A Full Recounting of Flowers, That is, Remembering a Time When I Nearly Transformed What Really Happened Into Myth
Back when he climbed into my bed, I was fourteen.
In a whisper he claimed, “Love
between men is the purest form, when you stop
and think about it.” When he stopped
kissing my mouth, I heard a gasp—. Then my thoughts
returned like a snow-shower in May, trembling
frozen spirals down to grassy lots.
It must have been May. The flower-beds, full
outside the window—Crocus. Daffodils. Bulbs,
somewhere buried deep; something about to sprout.
He was the church choir director,
and a group of us were on tour for Christ.
Like Zeus, he had many children and a wife.
But that’s where the likeness ends. The likeness does
not extend to talons around my waist.
I am not some honey-skinned pool-boy,
today, filling cup after cup. That’s not how
this all turns out. Watch, as I slip his grasp, inch
by inch, year by year, man by man. Until
one night, there came a love I could love
for what it was—a life of ordinary bliss,
complete with weekend trips
to big-box stores, our two beloved dogs
panting in the backseat. You could say
I owe it to myself. That, in the end,
stories never truly end—
everything under the sun is,
over time, transformed:
tubers from one spring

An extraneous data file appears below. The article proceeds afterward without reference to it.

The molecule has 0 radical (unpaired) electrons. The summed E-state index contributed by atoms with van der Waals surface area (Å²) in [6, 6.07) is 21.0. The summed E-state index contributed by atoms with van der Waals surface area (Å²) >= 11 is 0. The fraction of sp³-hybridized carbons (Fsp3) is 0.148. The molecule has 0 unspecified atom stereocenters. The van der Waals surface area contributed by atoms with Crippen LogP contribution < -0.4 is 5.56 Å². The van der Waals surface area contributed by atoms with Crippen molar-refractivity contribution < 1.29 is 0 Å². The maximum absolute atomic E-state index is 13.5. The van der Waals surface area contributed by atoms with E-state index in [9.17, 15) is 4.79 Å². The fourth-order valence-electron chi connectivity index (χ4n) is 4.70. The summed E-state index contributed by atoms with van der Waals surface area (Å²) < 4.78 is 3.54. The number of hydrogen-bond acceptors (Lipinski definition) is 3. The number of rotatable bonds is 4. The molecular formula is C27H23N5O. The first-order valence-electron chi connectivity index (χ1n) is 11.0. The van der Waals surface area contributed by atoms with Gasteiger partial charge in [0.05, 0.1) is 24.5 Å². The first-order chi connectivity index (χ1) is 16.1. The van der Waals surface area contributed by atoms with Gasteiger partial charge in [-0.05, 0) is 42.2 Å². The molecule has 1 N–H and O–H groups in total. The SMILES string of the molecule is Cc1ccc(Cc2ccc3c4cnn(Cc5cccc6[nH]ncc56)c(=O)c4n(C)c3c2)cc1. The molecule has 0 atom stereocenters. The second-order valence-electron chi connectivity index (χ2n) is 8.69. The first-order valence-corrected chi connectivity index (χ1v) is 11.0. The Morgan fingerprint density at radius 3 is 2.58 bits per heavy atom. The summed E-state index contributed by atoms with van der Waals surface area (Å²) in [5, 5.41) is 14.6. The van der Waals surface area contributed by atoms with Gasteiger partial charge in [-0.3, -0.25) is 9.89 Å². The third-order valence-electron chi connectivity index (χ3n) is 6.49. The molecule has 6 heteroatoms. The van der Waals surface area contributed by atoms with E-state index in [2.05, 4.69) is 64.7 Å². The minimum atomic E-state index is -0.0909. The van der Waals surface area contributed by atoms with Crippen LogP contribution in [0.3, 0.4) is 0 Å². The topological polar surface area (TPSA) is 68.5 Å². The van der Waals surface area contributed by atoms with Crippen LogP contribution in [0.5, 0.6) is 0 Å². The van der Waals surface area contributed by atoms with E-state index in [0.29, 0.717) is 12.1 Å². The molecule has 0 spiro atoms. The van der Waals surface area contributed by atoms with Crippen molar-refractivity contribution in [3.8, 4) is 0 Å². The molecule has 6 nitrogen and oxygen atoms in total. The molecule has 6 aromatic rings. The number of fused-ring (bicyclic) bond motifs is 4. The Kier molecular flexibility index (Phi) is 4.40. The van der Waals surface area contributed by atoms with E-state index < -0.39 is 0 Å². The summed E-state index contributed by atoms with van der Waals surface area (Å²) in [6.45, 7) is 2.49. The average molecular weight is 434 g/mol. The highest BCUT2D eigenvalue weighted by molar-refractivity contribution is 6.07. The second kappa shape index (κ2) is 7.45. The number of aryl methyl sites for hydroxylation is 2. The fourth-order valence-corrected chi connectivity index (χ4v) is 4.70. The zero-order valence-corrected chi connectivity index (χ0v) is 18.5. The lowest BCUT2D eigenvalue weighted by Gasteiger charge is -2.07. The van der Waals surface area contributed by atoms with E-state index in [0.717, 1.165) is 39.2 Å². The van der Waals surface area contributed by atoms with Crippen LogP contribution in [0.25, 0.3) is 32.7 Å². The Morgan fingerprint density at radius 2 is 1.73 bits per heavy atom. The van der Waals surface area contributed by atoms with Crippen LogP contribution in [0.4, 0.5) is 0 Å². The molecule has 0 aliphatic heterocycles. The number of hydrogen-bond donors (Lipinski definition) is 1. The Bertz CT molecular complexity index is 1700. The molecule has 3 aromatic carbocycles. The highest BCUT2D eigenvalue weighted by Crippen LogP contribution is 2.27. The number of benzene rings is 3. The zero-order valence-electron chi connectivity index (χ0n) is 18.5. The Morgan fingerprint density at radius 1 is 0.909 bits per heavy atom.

turning up again and again
in the same poor soil,
true memories in a false poem.
You see, there never were any Daffodils.
No flower-box—no snowfall. Just the mottled blue
of May, and me, writing something
untranslatable, a muffled note from
a boy becoming part of that growing chorus,
burying what had happened, even as
it happens. In fact,
I’ve practiced saying, “That wasn’t me,” then
“That was me.” Neither feels right. Whatever was
purely human now seems grotesque, dangerous,
difficult to grasp. Yet in this mirror,
a window reflects another realm: the floral crowns
of a spring long forgotten, where the real
boy is himself crying—not the poet’s voice
mouthing the blank season,
that season which has no borders, no
beginning or end; no narrative arc,
no moral bloom; only this bolt of lightning,
never staying long enough
to see. But god, oh god, its reach. Its reach.
Frederick Speers is the author of So Far Afield (Nomadic Press), a finalist for the Lambda Literary Award for Gay Poetry in 2018. His poems have appeared in AGNI; Salamander Magazine; Diode Poetry Journal; Forklift, Ohio, and elsewhere. He lives in Denver, Colorado with his husband and their two dogs.